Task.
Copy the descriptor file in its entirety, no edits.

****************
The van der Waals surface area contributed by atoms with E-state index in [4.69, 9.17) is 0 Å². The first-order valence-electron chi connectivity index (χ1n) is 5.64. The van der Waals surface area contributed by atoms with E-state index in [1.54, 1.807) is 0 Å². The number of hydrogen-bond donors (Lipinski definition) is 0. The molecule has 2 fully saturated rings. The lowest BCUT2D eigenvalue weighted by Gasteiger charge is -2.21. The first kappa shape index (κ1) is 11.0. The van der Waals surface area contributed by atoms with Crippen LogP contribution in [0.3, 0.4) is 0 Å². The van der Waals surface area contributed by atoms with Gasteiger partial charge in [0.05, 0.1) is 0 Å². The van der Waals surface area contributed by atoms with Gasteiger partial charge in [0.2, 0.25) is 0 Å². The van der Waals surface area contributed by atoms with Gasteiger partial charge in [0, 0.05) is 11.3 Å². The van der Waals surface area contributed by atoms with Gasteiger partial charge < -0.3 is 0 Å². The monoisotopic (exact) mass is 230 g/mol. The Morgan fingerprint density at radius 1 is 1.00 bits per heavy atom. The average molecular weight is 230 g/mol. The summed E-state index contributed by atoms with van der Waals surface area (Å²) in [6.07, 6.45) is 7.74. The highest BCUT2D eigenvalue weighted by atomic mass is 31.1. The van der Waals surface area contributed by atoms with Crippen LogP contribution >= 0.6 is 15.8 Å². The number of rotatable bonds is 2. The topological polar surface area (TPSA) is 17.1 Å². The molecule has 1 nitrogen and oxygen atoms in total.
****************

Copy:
The van der Waals surface area contributed by atoms with E-state index in [4.69, 9.17) is 0 Å². The first-order valence-electron chi connectivity index (χ1n) is 5.64. The van der Waals surface area contributed by atoms with E-state index in [1.54, 1.807) is 0 Å². The number of hydrogen-bond donors (Lipinski definition) is 0. The molecule has 2 fully saturated rings. The lowest BCUT2D eigenvalue weighted by Gasteiger charge is -2.21. The first kappa shape index (κ1) is 11.0. The van der Waals surface area contributed by atoms with Crippen LogP contribution in [0.3, 0.4) is 0 Å². The van der Waals surface area contributed by atoms with Gasteiger partial charge in [0.05, 0.1) is 0 Å². The van der Waals surface area contributed by atoms with Gasteiger partial charge in [0.2, 0.25) is 0 Å². The van der Waals surface area contributed by atoms with Gasteiger partial charge in [0, 0.05) is 11.3 Å². The van der Waals surface area contributed by atoms with Gasteiger partial charge < -0.3 is 0 Å². The monoisotopic (exact) mass is 230 g/mol. The Morgan fingerprint density at radius 1 is 1.00 bits per heavy atom. The average molecular weight is 230 g/mol. The summed E-state index contributed by atoms with van der Waals surface area (Å²) in [6.07, 6.45) is 7.74. The highest BCUT2D eigenvalue weighted by atomic mass is 31.1. The van der Waals surface area contributed by atoms with Crippen LogP contribution >= 0.6 is 15.8 Å². The number of rotatable bonds is 2. The topological polar surface area (TPSA) is 17.1 Å². The molecule has 1 nitrogen and oxygen atoms in total.